Yet, while Bucky has gone on to not only redeem himself and assume the mantle of Captain America (and is largely far more mainstream thanks to his prominent inclusion in the Marvel Cinematic Universe), Jason Todd has floundered a little bit. It didn’t help that Jason’s resurrection was directly tied to DC’s latest reality-shattering Crisis for years (even though there have since been far less convoluted explanations, and he really should have been Hush all along) but, even ignoring that, Jason’s place is skewed as one minute he’s a sadistic killer, then he’s a violent anti-hero, then he’s wearing the Bat embalm and is an accepted (however begrudgingly) member of the Bat Family. However, both characters have carved a name out for themselves as being willing to go to any lengths to punish the guilty; each has blood on their hands, a butt load of emotional and personal issues, and a degree of augmented strength, speed, and skill thanks to their training or resurrection. While both are similar, Bucky is far more likely to be the bigger man and take the more moral ground, which would be more than enough to emphasise the differences between the two (provided Jason feels like being more antagonistic in this theoretical crossover).

7 Judge Dredd/RoboCop

It’s no secret that RoboCop exists almost solely because of Judge Dredd; without 2000 A.D.’s no-nonsense lawman, we’d likely never have seen the excellently gore-and-satire-filled sci-fi action that is RoboCop (Verhoeven, 1987). While Batman has had more than a few run-ins with Judge Dredd, Detroit’s resident cyborg supercop has yet to meet his cinematic counterpart. The story is so simple is basically writes itself; you could have RoboCop awakened from suspended animation or reactivated after decades of being offline in the war-ravaged dystopia of Mega City One and briefly come into conflict with Dredd. I’d wager that RoboCop would be the more likely of the two to be more morally inclined; RoboCop generally operates based on very specific, law-abiding directives (or, depending on the version, his own conscience) that justify violence in service of protecting the innocent. Dredd, meanwhile, is just as likely to arrest victims of crimes as those who perpetrate them and is generally more an example of totalitarianism and uncompromising brutality in the name of the “law!” Yet, just as Dredd and Batman were able to work together despite coming to blows over their methods and philosophies, these two would make quite the formidable team once they’d ironed out their differences…though RoboCop may need an upgrade or two to survive in the future.

6 Deadpool/The Mask

DC Comics have had many crossovers with Dark Horse over the years, resulting in numerous interactions between DC’s finest and the Xenomorphs, Predators, and Terminators. Similarly, both companies worked together on a number of crossovers revolving around the violent, big-headed cartoon anti-hero “the Mask”. It stands to reason, then, that if the Joker acquiring the magical mask and gaining its powers is a natural fit, a crossover between the near limitless power of the mask and everyone’s favourite fourth-wall breaking Mutant, Wade Wilson/Deadpool, would be just as fitting. Both characters are known for their over-the-top, cartoony violence, springing weapons out of thin air, directly addressing the reader, and busting heads with a maniacal glee. Hell, DC and Dark Horse had Lobo team up with “Big-Head” and even acquire the mask in another crossover and, given Lobo’s similarities to Deadpool, it wouldn’t bee too hard to imagine a crossover between these two being little more than a non-stop bloodbath as they tried in vain to damage each other, before Deadpool inevitably acquires the mask for himself and, in all likelihood, reduces all of conscious reality to a cheesy puff.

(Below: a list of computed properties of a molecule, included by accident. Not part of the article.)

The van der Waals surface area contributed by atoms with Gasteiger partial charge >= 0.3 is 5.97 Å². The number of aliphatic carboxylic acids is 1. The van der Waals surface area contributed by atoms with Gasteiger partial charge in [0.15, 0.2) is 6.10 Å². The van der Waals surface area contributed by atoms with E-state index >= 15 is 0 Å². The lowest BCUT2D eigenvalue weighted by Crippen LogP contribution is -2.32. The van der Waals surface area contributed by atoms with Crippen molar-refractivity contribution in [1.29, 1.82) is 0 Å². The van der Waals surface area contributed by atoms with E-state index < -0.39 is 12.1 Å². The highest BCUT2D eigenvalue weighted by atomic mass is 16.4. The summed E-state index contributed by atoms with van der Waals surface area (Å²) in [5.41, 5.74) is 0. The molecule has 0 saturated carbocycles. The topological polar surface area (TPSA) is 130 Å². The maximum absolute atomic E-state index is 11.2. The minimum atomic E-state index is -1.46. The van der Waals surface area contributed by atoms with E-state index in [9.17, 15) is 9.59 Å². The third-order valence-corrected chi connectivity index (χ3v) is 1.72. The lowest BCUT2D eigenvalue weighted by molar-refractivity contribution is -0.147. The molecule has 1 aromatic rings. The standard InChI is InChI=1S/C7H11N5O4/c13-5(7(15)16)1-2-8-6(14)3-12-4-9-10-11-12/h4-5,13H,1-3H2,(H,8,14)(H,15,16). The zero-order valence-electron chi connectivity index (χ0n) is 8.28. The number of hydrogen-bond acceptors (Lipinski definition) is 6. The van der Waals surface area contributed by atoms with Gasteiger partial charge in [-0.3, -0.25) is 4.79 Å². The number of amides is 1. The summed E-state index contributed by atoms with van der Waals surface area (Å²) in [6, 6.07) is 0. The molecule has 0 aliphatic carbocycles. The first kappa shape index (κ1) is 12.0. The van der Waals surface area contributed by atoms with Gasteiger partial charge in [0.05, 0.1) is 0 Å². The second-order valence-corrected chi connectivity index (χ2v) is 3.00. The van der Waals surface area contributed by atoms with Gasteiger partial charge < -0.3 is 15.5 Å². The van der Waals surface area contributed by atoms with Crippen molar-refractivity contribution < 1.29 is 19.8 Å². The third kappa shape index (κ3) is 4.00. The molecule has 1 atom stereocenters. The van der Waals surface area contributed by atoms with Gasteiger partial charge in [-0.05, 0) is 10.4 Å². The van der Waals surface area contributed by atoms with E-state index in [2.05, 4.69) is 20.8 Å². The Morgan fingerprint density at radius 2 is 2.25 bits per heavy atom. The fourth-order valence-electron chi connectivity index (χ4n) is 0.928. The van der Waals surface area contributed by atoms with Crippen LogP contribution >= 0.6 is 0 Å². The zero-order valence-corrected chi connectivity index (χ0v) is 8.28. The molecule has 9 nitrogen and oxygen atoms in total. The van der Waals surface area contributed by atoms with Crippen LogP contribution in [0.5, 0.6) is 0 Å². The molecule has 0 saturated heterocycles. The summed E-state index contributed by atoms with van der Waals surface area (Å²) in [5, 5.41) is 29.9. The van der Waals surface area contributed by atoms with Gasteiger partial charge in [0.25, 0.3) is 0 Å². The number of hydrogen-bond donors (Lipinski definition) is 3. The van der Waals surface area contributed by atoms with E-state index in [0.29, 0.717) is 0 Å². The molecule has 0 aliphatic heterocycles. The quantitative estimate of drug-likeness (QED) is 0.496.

5 RoboCop vs. Terminator vs. Aliens vs. Predator

Speaking of Dark Horse Comics, they really have brought us some great crossovers over the years; RoboCop Versus The Terminator and Aliens vs. Predator were natural stories to present in comics, videogames, and toys that were (arguably) too big for movies. They also merged three of these franchises together in Aliens versus Predator versus The Terminator (Schultz, et al, 20000), though that story was more a sequel to Alien: Resurrection (Jeunet, 1997) and a continuation of the Aliens vs. Predator comics than anything to do with the Terminator (Various, 1984 to 2019) films. Instead, this four-way crossover would give Dark Horse a chance to take the time-hopping, action-packed story of RoboCop Versus The Terminator and merge it with their complex Aliens vs. Predator comics. RoboCop would probably be best served as the central character of the story; a member of the human resistance could travel back in time to try and eliminate RoboCop, only to run into a T-800 right as Predators come to clean up a Xenomorph outbreak in Detroit. A time dilation could transport them to the war-ravaged future, where RoboCop could team up with a reprogrammed T-800 (or John Connor) against the aliens, or perhaps the future war would be changed by the reverse-engineering or Predator technology. There’s a lot of potential in this crossover but, for me, it only really works if you include RoboCop. Without him, you end up with a poorly-executed concept like Aliens versus Predator versus The Terminator, which really didn’t utilise the Terminator franchise enough. But imagine a Terminator/Xenomorph (or Predator) hybrid exchanging plasma blasts with a Predator-tech-upgraded RoboCop and tell me that doesn’t sound cool!

4 Hellboy/Constantine